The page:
Research topic: Using Big Genetic Data to Identify Immune Targets that will Advance Treatment Development in Schizophrenia
Jennie Pouget has always been interested in human behavior, and is completing her MD/PhD at U of T. Her research interests are in the field of mental health, with a focus on understanding the biological underpinnings of psychiatric disease. In her PhD research, she is using genetic approaches to understand the role of the immune system in schizophrenia.
Schizophrenia is a devastating and highly heritable disease, meaning that a large amount of variation in disease susceptibility is due to genetic factors. The most consistently identified genetic risk factor for schizophrenia lies within the major histocompatibility complex (MHC), a genetic region encoding critical components of the immune system. However, the MHC signal has not been successfully localized; it therefore remains unclear what is driving the association between this region and schizophrenia. Jennie is conducting research to better understand the MHC signal in this disease. She has become interested in the idea that comorbid autoimmune diseases may contribute to the MHC signal observed in schizophrenia.
This is the first time that comorbid autoimmune diseases will be taken into account in a genetic study of schizophrenia. The results of this research will provide the clearest picture so far on the relationship between autoimmune diseases and schizophrenia. Clinically, this research may lead to the discovery of immune targets that are disrupted in schizophrenia, fuelling advancements in treatment for patients in Canada and around the world.
The world-class research conducted at U of T is why Jennie chose to study here. It also allows her to stay close to her family, and to learn from international leaders in genetics, neuroscience, and mental health research.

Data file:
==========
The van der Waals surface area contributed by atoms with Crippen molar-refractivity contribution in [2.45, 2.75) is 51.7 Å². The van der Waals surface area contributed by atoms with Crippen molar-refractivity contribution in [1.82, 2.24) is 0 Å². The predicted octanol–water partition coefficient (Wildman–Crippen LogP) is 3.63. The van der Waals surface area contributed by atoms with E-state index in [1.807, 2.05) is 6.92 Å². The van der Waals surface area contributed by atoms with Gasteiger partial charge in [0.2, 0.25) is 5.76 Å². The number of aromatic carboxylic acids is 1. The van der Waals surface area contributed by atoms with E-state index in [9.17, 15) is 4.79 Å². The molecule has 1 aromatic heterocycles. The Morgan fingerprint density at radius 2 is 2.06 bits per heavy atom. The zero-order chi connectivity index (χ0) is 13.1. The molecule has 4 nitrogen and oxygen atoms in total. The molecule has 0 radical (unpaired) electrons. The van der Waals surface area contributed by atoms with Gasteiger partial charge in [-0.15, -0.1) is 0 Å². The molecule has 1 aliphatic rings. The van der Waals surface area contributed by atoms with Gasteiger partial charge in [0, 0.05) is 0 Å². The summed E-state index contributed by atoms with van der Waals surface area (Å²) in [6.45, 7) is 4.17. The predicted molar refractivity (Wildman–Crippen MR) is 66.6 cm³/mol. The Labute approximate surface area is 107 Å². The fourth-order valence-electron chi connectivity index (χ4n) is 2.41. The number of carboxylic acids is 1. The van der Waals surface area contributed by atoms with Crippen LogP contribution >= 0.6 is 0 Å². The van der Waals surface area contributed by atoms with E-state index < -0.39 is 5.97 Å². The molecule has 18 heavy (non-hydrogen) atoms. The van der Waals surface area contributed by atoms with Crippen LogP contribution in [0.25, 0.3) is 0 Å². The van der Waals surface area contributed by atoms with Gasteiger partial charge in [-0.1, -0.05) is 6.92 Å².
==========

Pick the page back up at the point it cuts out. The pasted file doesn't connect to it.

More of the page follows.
Jennie conducts her research at the Centre for Addiction and Mental Health (CAMH), the largest mental health teaching hospital in Canada. It has given her the unique opportunity to be exposed to cutting-edge research as well as the clinical challenges of treating mental illness. Most remarkably, she has the chance to engage with patients, funding agencies, and the public, and get a glimpse of their excitement in research at the CAMH and their perspectives on the most important knowledge gaps that need to be addressed. These diverse perspectives and experiences have helped contextualize her own research, and serve as strong motivation to remain in the field of mental health.
Jennie will be spending nine months studying at Brigham and Women’s Hospital, Broad Institute, and Harvard Medical School in Boston, followed by three months at the University Medical Centre (UMC) Utrecht in the Netherlands.
When she graduates, she hopes to engage in research and clinical care that will eliminate stigma and improve outcomes for those living with mental illness. She encourages prospective students to find mentors who are willing to take the time to see your potential and push you to achieve it. Without the mentorship of her undergraduate thesis supervisors and her current PhD supervisors, Jennie would not be on this path.
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